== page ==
Extinction is the ultimate fate of every species. Just as an individual is born, lives out its time on the Earth, and then dies, so too does a species come into existence, exist for a number of years (usually counted in millions), and then eventually become extinct. Like the obituary page of a newspaper, the fossil record reflects background extinctions taking place throughout time. But paleontologist David Raup and other researchers have shown that the rate at which these random extinctions have taken place through geological time is remarkably low. According to Raup's calculations, the background extinction rate during the past 500 million years has been about one species going extinct every five years.13 In contrast, Norman Myers, one of the earliest scientists to warn of a current mass extinction, has estimated that, for the past 35 years, four species per day have been going extinct in Brazil alone.14 Harvard biologist E.O. Wilson estimates that before humans existed, the species extinction rate was (very roughly) one species per million species per year (0.0001 per cent). Estimates for current species extinction rates range from 100 to 10,000 times that, but most hover close to 1,000 times prehuman levels (0.1 per cent per year), with the rate projected to rise, and very likely sharply.15 If one considers that the forests and other habitats of the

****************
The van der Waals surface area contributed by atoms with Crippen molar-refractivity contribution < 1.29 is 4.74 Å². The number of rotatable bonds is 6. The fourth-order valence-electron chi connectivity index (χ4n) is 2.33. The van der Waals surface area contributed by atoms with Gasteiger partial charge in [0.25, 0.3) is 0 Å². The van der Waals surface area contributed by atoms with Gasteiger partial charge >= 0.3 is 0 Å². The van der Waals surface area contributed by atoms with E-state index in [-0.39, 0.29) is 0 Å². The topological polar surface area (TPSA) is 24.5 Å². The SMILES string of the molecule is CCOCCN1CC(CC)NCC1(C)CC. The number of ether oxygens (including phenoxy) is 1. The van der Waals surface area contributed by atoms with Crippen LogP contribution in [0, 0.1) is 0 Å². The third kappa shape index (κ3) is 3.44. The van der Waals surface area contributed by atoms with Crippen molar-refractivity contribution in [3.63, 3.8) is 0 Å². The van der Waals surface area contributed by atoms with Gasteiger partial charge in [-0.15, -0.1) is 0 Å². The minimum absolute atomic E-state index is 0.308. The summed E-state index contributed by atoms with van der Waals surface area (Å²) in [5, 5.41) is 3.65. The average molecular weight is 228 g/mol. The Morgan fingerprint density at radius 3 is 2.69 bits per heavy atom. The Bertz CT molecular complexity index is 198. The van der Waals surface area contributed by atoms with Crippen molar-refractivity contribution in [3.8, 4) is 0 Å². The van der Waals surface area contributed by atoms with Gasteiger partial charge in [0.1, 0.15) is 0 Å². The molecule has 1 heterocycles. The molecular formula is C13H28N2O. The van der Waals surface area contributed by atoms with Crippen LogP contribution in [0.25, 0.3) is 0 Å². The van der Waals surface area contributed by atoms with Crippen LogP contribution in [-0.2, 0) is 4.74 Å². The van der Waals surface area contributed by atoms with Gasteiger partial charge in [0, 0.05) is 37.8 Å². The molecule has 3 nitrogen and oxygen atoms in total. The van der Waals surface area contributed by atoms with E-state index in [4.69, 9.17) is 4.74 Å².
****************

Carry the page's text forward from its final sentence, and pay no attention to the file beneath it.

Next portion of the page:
Earth's remaining 25 biological hotspot areas have already been reduced to as little as 10 per cent of their pre-human levels, and most are at immediate risk of disappearing,16 and that species extinction is increasingly enhanced by pollution, climate change, and the growing flood of invasive species, the foregoing estimates of mass extinctions based on habitat reduction are, "sadly, minimal and modest."17